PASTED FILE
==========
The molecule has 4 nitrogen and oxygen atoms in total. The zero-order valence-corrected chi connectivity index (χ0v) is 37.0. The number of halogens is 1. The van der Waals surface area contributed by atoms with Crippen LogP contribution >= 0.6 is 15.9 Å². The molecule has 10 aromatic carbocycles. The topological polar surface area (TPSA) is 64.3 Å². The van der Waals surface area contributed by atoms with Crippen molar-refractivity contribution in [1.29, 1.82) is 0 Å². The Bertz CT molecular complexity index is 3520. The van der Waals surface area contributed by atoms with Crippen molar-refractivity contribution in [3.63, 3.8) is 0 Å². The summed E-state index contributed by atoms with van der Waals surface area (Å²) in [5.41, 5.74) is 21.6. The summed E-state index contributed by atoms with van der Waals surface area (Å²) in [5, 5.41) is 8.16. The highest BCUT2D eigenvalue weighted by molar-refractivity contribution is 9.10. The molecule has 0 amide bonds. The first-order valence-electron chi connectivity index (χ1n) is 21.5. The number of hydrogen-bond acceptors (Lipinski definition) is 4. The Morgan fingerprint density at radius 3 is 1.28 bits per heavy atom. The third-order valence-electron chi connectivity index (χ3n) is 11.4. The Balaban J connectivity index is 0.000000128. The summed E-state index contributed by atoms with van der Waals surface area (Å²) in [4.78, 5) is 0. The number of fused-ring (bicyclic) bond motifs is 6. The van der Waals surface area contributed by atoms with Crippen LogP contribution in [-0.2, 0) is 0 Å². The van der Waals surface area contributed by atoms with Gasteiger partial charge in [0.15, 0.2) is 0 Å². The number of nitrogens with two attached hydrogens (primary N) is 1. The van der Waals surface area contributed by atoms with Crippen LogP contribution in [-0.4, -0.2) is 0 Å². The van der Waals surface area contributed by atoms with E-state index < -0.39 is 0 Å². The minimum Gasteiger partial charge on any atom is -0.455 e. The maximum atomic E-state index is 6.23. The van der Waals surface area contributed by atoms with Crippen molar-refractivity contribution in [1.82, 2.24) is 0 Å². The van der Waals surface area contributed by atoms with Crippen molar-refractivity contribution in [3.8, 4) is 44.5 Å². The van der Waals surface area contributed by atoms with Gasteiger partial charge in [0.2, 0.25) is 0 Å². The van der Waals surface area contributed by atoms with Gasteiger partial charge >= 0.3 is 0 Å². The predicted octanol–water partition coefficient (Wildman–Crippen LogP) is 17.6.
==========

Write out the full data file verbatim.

The molecule has 4 nitrogen and oxygen atoms in total. The zero-order valence-corrected chi connectivity index (χ0v) is 37.0. The number of halogens is 1. The van der Waals surface area contributed by atoms with Crippen LogP contribution >= 0.6 is 15.9 Å². The molecule has 10 aromatic carbocycles. The topological polar surface area (TPSA) is 64.3 Å². The van der Waals surface area contributed by atoms with Crippen molar-refractivity contribution in [1.29, 1.82) is 0 Å². The Bertz CT molecular complexity index is 3520. The van der Waals surface area contributed by atoms with Crippen molar-refractivity contribution in [3.63, 3.8) is 0 Å². The summed E-state index contributed by atoms with van der Waals surface area (Å²) in [5.41, 5.74) is 21.6. The summed E-state index contributed by atoms with van der Waals surface area (Å²) in [5, 5.41) is 8.16. The highest BCUT2D eigenvalue weighted by molar-refractivity contribution is 9.10. The molecule has 0 amide bonds. The first-order valence-electron chi connectivity index (χ1n) is 21.5. The number of hydrogen-bond acceptors (Lipinski definition) is 4. The Morgan fingerprint density at radius 3 is 1.28 bits per heavy atom. The third-order valence-electron chi connectivity index (χ3n) is 11.4. The Balaban J connectivity index is 0.000000128. The summed E-state index contributed by atoms with van der Waals surface area (Å²) in [4.78, 5) is 0. The number of fused-ring (bicyclic) bond motifs is 6. The van der Waals surface area contributed by atoms with Crippen LogP contribution in [-0.2, 0) is 0 Å². The van der Waals surface area contributed by atoms with Gasteiger partial charge in [0.15, 0.2) is 0 Å². The number of nitrogens with two attached hydrogens (primary N) is 1. The van der Waals surface area contributed by atoms with Crippen LogP contribution in [-0.4, -0.2) is 0 Å². The van der Waals surface area contributed by atoms with E-state index < -0.39 is 0 Å². The minimum Gasteiger partial charge on any atom is -0.455 e. The maximum atomic E-state index is 6.23. The van der Waals surface area contributed by atoms with Crippen molar-refractivity contribution in [1.82, 2.24) is 0 Å². The van der Waals surface area contributed by atoms with Crippen molar-refractivity contribution in [3.8, 4) is 44.5 Å². The van der Waals surface area contributed by atoms with Gasteiger partial charge in [0.2, 0.25) is 0 Å². The van der Waals surface area contributed by atoms with Gasteiger partial charge >= 0.3 is 0 Å². The predicted octanol–water partition coefficient (Wildman–Crippen LogP) is 17.6.